- Special Sections
- Public Notices
By JOHN FRIEDLEIN
VINE GROVE — The wheat that goes into a common loaf of white bread has been bleached and stripped of nutrients and fiber.
More and more consumers, though, are seeking natural whole wheat breads. A second-generation baker from Bolivia and his family living in a rural area near the Hardin-Meade county line are on to this trend. They even are helping revive forgotten wheat varieties like kamut, kept alive by a small group of Egyptian and southwest Asian farmers.
The Rodriguezes sell their bread, along with other products such as granola, at the Hardin County Farmers’ Market in Elizabethtown at the corner of Peterson Drive and U.S. 62.
Their part-time business — they also make a weekly trip to a Louisville farmers’ market — involves to varying degrees the entire family of eight. They run the home-based Milo Farm Bakery out of a two-car garage converted into a commercial kitchen.
As with other niche health food producers, the Rodriguezes have an educational component of their operation. While they have gotten a “yuck,” before tasters try a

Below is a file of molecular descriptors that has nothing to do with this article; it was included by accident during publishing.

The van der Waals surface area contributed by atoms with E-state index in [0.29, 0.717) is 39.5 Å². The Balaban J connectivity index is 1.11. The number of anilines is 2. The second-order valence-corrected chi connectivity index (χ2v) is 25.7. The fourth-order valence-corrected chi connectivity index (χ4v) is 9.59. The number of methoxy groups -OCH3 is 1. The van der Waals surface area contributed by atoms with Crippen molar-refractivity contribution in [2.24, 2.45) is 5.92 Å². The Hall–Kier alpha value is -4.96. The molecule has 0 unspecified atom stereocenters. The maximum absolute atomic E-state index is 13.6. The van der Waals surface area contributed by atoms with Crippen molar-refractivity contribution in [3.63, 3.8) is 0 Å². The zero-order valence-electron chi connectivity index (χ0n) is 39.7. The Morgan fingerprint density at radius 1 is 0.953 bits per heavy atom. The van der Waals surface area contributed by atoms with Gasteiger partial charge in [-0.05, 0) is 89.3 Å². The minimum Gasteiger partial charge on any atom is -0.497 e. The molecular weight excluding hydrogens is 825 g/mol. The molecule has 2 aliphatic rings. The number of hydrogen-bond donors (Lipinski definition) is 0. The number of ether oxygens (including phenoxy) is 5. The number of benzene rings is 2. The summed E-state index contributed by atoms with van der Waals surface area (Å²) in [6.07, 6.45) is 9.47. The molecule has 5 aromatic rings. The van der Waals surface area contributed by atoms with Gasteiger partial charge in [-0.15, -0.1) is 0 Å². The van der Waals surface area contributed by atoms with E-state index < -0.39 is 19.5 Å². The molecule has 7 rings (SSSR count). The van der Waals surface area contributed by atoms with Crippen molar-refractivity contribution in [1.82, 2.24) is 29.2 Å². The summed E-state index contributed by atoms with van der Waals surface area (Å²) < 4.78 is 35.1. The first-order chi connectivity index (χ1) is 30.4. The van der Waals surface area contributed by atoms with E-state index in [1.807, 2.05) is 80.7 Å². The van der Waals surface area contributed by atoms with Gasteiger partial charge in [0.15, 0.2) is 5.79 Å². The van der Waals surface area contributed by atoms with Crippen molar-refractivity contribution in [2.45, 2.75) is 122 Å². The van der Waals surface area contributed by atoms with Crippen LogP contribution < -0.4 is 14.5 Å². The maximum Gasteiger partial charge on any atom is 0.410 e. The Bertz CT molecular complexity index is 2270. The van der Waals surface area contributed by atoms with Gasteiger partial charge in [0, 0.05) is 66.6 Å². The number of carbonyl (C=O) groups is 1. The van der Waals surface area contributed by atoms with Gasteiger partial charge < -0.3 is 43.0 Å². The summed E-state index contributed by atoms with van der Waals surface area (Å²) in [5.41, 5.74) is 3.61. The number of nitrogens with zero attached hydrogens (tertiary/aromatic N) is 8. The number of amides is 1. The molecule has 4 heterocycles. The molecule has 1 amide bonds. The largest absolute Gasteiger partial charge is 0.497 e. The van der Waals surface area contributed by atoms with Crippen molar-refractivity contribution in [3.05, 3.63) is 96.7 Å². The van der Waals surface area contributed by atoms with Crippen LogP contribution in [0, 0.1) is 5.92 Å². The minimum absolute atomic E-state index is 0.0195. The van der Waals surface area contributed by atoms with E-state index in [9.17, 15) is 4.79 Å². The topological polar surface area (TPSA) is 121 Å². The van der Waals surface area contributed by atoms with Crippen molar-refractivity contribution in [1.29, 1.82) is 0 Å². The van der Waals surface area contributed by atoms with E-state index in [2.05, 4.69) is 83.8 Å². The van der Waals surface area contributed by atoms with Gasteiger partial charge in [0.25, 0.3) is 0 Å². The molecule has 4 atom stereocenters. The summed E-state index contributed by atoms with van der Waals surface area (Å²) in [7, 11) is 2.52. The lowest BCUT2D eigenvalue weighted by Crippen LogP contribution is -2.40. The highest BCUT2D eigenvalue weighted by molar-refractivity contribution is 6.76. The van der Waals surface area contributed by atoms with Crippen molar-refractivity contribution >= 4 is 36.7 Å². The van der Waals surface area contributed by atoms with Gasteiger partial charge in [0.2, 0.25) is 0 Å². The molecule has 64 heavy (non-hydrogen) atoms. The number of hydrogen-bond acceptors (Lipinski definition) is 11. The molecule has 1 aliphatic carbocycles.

sample, they say their specialty breads draw positive reactions.
“Most everybody that tries our samples, they like it,” said the dad, Emilio Rodriguez.
As for teaching shoppers about ingredients like sucant (crushed sugar cane), daughter Norah seems up to the task. She wrote a nutritional brochure -- one that isn’t kind to white bread.
“In the refining process, about 30 nutrients are removed, but by law, only five must be added back,” it says. Also: “Eating whole grains has been linked to protection against atherosclerosis, ischemic stroke, diabetes, insulin resistance, obesity and premature death.”
True, white bread has a longer shelf life, but darker, natural loaves can be frozen.
The Rodriguezes use flour of the whole wheat variety, and it’s ground just before baking. This helps prevent oxidation and seals in nutrients, Norah said.
In addition to kamut, they bake with a type of wheat called spelt, another ancient grain making a comeback. It’s native to Iran and southeast Europe and “one of the seven grains mentioned in the Bible,” according to the brochure. It’s also soft and high in protein and B vitamins.
Milo Farm buys the chemical-free wheat from Montana.
But the family, which uses Kentucky honey in its products, is trying to find a local spelt producer, mother Ellen said.
The bakers also are expanding their selection — to include products such as sticky buns and dinner rolls.
“I think the demand is growing,” Emilio said.
John Friedlein can be reached at (270) 505-1746 or firstname.lastname@example.org. His Stories from the Heartland column appears on Mondays.